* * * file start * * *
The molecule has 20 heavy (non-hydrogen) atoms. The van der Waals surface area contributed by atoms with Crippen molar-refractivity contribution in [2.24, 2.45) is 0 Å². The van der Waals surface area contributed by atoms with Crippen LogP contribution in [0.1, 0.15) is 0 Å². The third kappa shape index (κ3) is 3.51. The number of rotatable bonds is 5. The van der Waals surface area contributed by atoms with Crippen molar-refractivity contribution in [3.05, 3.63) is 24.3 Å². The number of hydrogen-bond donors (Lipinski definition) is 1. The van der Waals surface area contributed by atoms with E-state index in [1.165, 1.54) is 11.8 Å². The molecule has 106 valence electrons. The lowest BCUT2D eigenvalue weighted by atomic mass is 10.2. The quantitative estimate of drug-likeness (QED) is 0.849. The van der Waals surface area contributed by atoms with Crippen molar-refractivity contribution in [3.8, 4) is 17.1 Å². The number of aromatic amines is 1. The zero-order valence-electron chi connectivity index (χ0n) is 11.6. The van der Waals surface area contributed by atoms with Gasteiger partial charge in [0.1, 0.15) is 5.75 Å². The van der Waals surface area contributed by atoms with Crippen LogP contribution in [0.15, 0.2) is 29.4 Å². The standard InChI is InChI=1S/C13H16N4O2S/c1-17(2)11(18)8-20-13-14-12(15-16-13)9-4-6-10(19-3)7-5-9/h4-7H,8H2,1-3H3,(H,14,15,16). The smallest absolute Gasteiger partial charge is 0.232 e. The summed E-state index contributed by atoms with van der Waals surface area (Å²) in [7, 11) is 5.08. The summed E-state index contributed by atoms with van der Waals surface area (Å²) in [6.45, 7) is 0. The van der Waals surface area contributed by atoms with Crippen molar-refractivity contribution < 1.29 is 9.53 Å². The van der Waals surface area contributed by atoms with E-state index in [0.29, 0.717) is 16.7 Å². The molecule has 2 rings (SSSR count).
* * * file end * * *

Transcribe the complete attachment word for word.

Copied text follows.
The molecule has 20 heavy (non-hydrogen) atoms. The van der Waals surface area contributed by atoms with Crippen molar-refractivity contribution in [2.24, 2.45) is 0 Å². The van der Waals surface area contributed by atoms with Crippen LogP contribution in [0.1, 0.15) is 0 Å². The third kappa shape index (κ3) is 3.51. The number of rotatable bonds is 5. The van der Waals surface area contributed by atoms with Crippen molar-refractivity contribution in [3.05, 3.63) is 24.3 Å². The number of hydrogen-bond donors (Lipinski definition) is 1. The van der Waals surface area contributed by atoms with E-state index in [1.165, 1.54) is 11.8 Å². The molecule has 106 valence electrons. The lowest BCUT2D eigenvalue weighted by atomic mass is 10.2. The quantitative estimate of drug-likeness (QED) is 0.849. The van der Waals surface area contributed by atoms with Crippen molar-refractivity contribution in [3.8, 4) is 17.1 Å². The number of aromatic amines is 1. The zero-order valence-electron chi connectivity index (χ0n) is 11.6. The van der Waals surface area contributed by atoms with Gasteiger partial charge in [0.1, 0.15) is 5.75 Å². The van der Waals surface area contributed by atoms with Crippen LogP contribution in [0.15, 0.2) is 29.4 Å². The standard InChI is InChI=1S/C13H16N4O2S/c1-17(2)11(18)8-20-13-14-12(15-16-13)9-4-6-10(19-3)7-5-9/h4-7H,8H2,1-3H3,(H,14,15,16). The smallest absolute Gasteiger partial charge is 0.232 e. The summed E-state index contributed by atoms with van der Waals surface area (Å²) in [7, 11) is 5.08. The summed E-state index contributed by atoms with van der Waals surface area (Å²) in [6.45, 7) is 0. The van der Waals surface area contributed by atoms with Crippen molar-refractivity contribution < 1.29 is 9.53 Å². The van der Waals surface area contributed by atoms with E-state index in [0.29, 0.717) is 16.7 Å². The molecule has 2 rings (SSSR count).